December is here, which inspired the following question from A.V. Club editor Kelsey J. Waite:
What’s your favorite winter music?
As this is still America (for now, anyway, am I right, folks?), I associate winter songs only and exclusively with Christmas. And while I have my favorites in the new yuletide canon, the only traditional holiday song that isn’t absolute garbage is the darkest one there is, “Carol Of The Bells.” You can spare me your Trans-Siberian Orchestras or your heavy metal covers of the Mykola Leontovych classic, though, because “COTB” is already fundamentally metal as hell, a minor-key ode to the cold, ominous brutality of winter (no matter how many cheery lyrics people stick on it). Any Christmas carol that wouldn’t sound out of place as the final boss theme for a video game is exactly what I want when the chill sets in.
For me, nothing evokes winter quite like sparse, acoustic folk music. In my head, it’s pretty much the aural equivalent of snow-dusted trees and a quiet night in front of a fireplace. There are countless albums and artists that would fit the bill, but the one that immediately comes to mind is Bon Iver’s debut, For Emma, Forever Ago. Justin Vernon actually recorded most of it alone in a remote cabin, and that sense of frigid isolation permeates every second of it. But, and this is the key to good wintry music, there’s a gentle warmth to it, too. It’s there in Vernon’s quiet, ever-present falsetto and the joyous one-man hootenanny of “Skinny Love,” in the buzzing guitars of “Flume” and the dynamic peaks and valleys of “Creature Fear.” I guess it shouldn’t be a surprise that Vernon’s music, at least his earliest work under the Bon Iver moniker, is such perfect winter-time listening. The name is literally just a bastardized translation of the French phrase for “good winter.”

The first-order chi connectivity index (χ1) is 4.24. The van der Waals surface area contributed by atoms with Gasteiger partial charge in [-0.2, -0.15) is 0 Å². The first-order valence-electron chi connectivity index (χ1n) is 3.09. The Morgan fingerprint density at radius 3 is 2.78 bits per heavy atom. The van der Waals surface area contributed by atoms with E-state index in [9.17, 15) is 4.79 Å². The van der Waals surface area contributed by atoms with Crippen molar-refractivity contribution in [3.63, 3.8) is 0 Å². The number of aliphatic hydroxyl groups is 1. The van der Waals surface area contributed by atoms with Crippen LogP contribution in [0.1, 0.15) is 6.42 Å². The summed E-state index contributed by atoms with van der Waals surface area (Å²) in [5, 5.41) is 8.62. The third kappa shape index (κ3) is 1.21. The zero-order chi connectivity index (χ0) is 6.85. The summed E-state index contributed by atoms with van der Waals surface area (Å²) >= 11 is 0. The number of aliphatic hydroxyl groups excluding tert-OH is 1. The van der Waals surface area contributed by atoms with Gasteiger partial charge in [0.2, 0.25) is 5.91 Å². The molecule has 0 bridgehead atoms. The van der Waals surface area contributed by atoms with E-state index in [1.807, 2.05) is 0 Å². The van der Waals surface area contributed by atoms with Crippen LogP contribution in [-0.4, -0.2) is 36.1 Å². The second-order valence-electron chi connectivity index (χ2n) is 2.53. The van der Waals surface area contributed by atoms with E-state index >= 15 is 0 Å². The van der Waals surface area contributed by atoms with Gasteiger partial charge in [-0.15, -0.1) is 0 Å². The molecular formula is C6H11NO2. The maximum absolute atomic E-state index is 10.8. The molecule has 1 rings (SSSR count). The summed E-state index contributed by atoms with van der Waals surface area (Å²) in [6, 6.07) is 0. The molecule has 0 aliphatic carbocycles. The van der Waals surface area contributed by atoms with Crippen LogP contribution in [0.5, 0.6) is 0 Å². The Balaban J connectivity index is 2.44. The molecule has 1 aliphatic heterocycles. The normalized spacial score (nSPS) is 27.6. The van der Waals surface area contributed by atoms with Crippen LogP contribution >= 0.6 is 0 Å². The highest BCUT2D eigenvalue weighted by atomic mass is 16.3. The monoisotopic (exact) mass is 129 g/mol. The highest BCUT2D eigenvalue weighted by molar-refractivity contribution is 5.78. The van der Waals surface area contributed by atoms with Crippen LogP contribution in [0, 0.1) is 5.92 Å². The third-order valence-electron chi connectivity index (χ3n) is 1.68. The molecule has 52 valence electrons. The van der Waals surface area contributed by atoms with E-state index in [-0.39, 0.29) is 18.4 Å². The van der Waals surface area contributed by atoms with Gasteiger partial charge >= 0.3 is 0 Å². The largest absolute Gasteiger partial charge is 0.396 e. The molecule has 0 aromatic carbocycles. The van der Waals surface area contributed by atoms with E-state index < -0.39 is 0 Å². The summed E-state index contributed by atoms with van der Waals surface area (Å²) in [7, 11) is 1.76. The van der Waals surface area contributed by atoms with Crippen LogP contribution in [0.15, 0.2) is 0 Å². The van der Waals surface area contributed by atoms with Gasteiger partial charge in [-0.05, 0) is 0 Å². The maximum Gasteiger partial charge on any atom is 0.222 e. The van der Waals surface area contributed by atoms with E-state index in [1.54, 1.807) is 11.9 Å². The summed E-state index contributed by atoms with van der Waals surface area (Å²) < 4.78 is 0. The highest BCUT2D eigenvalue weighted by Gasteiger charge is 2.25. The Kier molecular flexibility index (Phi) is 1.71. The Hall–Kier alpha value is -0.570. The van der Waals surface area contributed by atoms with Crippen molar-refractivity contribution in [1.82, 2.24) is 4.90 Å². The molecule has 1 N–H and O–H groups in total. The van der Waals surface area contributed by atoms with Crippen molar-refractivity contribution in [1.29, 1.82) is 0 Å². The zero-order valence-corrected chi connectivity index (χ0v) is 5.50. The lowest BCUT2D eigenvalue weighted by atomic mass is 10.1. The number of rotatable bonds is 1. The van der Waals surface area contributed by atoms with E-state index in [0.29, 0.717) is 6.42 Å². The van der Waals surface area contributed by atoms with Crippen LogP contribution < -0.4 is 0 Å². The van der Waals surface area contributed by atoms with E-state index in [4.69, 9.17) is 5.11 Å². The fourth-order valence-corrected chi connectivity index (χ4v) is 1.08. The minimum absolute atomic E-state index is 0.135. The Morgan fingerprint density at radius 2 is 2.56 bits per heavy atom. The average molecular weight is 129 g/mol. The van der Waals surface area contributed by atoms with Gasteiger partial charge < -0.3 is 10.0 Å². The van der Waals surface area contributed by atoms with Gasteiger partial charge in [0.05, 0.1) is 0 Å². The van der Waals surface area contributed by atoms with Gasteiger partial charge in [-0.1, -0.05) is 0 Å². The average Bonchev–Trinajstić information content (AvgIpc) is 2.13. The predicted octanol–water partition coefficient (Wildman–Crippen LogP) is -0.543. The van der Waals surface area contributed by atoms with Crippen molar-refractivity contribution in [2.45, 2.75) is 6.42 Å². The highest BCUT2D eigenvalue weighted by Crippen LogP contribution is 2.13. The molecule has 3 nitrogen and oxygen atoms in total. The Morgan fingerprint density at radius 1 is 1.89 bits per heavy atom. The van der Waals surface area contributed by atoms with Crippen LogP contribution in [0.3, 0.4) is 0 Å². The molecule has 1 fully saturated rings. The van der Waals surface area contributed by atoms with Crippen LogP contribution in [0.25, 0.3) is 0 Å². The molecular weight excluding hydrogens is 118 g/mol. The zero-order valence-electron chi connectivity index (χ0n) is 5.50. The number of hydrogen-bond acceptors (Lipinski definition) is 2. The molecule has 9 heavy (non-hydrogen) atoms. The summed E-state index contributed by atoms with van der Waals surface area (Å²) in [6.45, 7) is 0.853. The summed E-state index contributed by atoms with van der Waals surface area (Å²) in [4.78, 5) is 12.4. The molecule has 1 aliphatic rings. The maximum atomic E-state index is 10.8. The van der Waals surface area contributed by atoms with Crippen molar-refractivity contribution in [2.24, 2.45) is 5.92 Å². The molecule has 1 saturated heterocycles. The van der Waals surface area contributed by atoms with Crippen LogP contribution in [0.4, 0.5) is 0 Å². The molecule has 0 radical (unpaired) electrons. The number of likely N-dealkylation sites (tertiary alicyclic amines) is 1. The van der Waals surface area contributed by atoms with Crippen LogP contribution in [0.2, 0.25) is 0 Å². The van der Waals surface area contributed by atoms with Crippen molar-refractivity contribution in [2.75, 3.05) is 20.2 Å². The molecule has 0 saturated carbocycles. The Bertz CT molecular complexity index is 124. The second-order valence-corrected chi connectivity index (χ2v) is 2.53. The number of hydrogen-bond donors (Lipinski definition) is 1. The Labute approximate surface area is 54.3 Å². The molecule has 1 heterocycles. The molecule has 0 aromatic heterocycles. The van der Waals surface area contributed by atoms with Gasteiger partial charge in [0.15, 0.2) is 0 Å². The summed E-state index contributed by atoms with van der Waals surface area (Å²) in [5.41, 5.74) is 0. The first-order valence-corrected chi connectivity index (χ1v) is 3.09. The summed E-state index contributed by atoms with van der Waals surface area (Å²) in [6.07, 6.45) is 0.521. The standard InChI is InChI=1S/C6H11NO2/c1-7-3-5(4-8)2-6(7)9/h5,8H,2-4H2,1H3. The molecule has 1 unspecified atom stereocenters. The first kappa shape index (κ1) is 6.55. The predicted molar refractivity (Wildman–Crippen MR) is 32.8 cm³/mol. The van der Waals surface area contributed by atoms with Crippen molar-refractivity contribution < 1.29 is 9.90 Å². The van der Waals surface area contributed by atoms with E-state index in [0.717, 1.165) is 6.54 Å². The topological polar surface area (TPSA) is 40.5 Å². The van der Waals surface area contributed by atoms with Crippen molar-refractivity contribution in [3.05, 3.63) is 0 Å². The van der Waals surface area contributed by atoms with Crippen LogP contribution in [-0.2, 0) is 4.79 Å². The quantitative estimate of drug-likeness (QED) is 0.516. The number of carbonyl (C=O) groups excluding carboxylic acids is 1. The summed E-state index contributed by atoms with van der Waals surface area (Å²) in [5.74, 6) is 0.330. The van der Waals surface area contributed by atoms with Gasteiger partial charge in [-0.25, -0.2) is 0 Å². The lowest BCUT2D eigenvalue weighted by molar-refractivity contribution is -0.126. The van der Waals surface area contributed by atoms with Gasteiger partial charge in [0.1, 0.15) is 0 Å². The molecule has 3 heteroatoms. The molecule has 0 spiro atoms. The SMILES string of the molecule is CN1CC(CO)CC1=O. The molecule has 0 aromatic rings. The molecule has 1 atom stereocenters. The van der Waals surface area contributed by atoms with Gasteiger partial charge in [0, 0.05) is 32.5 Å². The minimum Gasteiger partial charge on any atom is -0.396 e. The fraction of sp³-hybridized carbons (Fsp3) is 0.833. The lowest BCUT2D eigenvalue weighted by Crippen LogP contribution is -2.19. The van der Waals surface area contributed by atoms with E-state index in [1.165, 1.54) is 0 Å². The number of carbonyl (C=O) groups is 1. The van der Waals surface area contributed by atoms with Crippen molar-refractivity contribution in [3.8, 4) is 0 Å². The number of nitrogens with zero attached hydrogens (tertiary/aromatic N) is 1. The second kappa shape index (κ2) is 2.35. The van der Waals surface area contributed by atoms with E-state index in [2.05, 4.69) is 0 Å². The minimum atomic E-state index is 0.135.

It’s finally started to snow in Chicago, which means that it’s time for me to add El Arpa De Gonzalo Castro Con El Conjunto Los Gatos—a lovely, little-known, vaguely yuletide-sounding LP by the Ecuadorian harpist Gonzalo Castro—back to my regular listening rotation. I’m not sure where I first came across this gem; it was probably on of one of those rare-album-rip blogs that proliferated in the mid-2000s-to-early-2010s heyday of RapidShare and Megaupload. This is the music I reach for when I’m writing, cooking, or cleaning in the dark winter months. After a decade of listening, it’s only grown cozier for me. Hopefully, it’ll charm you, too, dear reader.
For me, winter music has to have an aura of loneliness to match the barren trees and biting wind, and Lucinda Williams writes some of the loneliest songs out there. Much of Williams’ music is influenced by her native Louisiana, but “Minneapolis,” the ninth song off of Williams’ characteristically aching 2003 album World Without Tears, brings her sensibility to the Upper Midwest. Frozen in their sorrow like a blackened tree branch encased in ice, the narrator waits for a lost love who appears to be gone forever. Williams uses the gray chill of a Minnesota winter to evoke the numbness of waiting for that which will probably never arrive: The lyrics “Dead leaves of December / Thin-skinned and splintered” could apply to the bone-chilling cold outside the singer’s window or to their brittle emotional state. It’s a sad song, perfect for staring out a frost-covered train window in mid-February, watching the silent, snow-covered city below.